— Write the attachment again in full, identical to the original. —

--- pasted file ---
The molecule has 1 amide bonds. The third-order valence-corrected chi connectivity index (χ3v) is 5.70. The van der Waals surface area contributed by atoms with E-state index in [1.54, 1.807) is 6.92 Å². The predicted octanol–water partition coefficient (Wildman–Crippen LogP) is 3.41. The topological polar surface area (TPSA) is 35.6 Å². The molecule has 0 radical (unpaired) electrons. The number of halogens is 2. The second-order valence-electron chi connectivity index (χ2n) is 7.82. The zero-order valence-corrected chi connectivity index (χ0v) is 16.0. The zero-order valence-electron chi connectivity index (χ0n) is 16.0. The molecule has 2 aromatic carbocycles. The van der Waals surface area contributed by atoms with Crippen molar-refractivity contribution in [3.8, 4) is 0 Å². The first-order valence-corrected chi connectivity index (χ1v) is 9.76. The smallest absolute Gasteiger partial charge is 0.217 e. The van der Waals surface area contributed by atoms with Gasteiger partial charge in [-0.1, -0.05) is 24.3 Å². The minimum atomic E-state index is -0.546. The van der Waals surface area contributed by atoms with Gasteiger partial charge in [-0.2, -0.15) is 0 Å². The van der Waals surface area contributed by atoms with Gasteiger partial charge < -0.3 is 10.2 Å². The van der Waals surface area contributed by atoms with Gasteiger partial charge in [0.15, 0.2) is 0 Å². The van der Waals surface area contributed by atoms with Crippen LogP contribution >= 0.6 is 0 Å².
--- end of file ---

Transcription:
The molecule has 1 amide bonds. The third-order valence-corrected chi connectivity index (χ3v) is 5.70. The van der Waals surface area contributed by atoms with E-state index in [1.54, 1.807) is 6.92 Å². The predicted octanol–water partition coefficient (Wildman–Crippen LogP) is 3.41. The topological polar surface area (TPSA) is 35.6 Å². The molecule has 0 radical (unpaired) electrons. The number of halogens is 2. The second-order valence-electron chi connectivity index (χ2n) is 7.82. The zero-order valence-corrected chi connectivity index (χ0v) is 16.0. The zero-order valence-electron chi connectivity index (χ0n) is 16.0. The molecule has 2 aromatic carbocycles. The van der Waals surface area contributed by atoms with Crippen molar-refractivity contribution in [3.8, 4) is 0 Å². The first-order valence-corrected chi connectivity index (χ1v) is 9.76. The smallest absolute Gasteiger partial charge is 0.217 e. The van der Waals surface area contributed by atoms with Gasteiger partial charge in [-0.1, -0.05) is 24.3 Å². The minimum atomic E-state index is -0.546. The van der Waals surface area contributed by atoms with Gasteiger partial charge in [-0.2, -0.15) is 0 Å². The van der Waals surface area contributed by atoms with Gasteiger partial charge < -0.3 is 10.2 Å². The van der Waals surface area contributed by atoms with Gasteiger partial charge in [0.15, 0.2) is 0 Å². The van der Waals surface area contributed by atoms with Crippen LogP contribution >= 0.6 is 0 Å².